And what a time it was to be playing games, as these technical tour de forces were adorning screens across the neighbourhood.  There was no room for smoke and mirrors or broken promises.  The hype wasn’t something created and curated, but something organic that came from the genuine excitement of bringing your favourite arcade game home.  We knew exactly what we were getting when we took Street Fighter II home for the first time on the Super Nintendo, but it didn’t make it any less exciting.  It was a time when the console market boomed in Australia on the back of home ports of arcade games, as people clambered to get their hands on their favourite arcade game, and console manufacturers invented the (largely baseless) term “arcade perfect” to get an edge of their competitors.  There was a very tangible excitement lingering in the air of retailers that I haven’t seen since, and in all likelihood, will never seen again.  We weren’t excited  about a promise or potential, we were excited about an already established love and adoration.  In a way we had built our own hype, and all the marketing teams were doing was giving us a little nudge.  But it was this organic hype that made it so memorable because there was no big come down once we actually got our hands on the game.

Of course hype is still big business and key to filling the wallets of games industry shareholders and CEOs across the world.  But the equation is not the simple one it used to be, and preorders aside,  it is often the metacritic score that does the talking, as games more than ever rely on the big green light from critics.  Hype is important, but its no longer crucial with the onset of the 24 hour news cycle.  While there is a part of me that is glad consumers are more empowered than they perhaps have been in the past, I still feel profound sense of nostalgia (and sadness) for the good old days, where posters advertising upcoming games had kids begging their parents for advances on their pocket money, and kids flicked through catalogues planning their birthday and christmas lists based purely on box art.  But it was a different world where we weren’t betting on an unknown horse, but on a surefire winner. It was a time where there was a tangible excitement about something new, about the future, about video games.  Sure it may have been hype, but it is that bombastic attitude toward selling products that I remember the most fondly about video games in the 90’s.  And like many artefacts I’ve held onto since childhood, this poster advertising the release of Super Street Fighter II’s release on the SEGA Mega Drive, is a reminder of that time.  I will always remember that Super Street Fighter II was a 40MB cartridge, but I have no idea how big the modern blockbuster is.  Hyper isn’t just a fleeting feeling, it is a key component of my nostalgia.  And I’m eternally grateful to those marketers for that.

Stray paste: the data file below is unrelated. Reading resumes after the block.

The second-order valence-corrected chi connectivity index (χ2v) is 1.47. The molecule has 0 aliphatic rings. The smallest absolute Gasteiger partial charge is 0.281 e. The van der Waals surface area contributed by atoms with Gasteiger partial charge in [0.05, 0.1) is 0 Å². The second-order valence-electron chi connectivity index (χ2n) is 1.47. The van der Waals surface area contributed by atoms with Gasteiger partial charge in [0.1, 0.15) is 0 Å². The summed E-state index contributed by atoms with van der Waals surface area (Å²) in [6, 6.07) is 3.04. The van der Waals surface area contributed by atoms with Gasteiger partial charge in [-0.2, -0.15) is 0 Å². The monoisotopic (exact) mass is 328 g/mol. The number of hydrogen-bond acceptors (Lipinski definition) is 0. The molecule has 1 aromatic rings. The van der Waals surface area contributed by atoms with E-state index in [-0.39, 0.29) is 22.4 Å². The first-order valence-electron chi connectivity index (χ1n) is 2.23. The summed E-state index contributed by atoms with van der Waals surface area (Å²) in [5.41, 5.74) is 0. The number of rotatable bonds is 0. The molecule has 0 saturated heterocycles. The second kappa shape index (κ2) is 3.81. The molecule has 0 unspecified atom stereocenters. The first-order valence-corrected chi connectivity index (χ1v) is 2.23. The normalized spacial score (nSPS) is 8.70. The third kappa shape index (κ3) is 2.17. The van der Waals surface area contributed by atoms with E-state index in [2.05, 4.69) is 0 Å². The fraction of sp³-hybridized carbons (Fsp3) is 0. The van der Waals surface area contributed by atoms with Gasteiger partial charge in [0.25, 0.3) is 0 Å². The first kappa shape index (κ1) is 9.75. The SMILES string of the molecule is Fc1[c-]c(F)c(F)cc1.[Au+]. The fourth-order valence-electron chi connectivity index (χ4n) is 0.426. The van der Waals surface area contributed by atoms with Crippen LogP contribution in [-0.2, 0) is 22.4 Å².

Have a favourite arcade port, or memory of the hype leading up to the home release of an arcade blockbuster?  Let us know in the comments.

SSF2 Mega Drive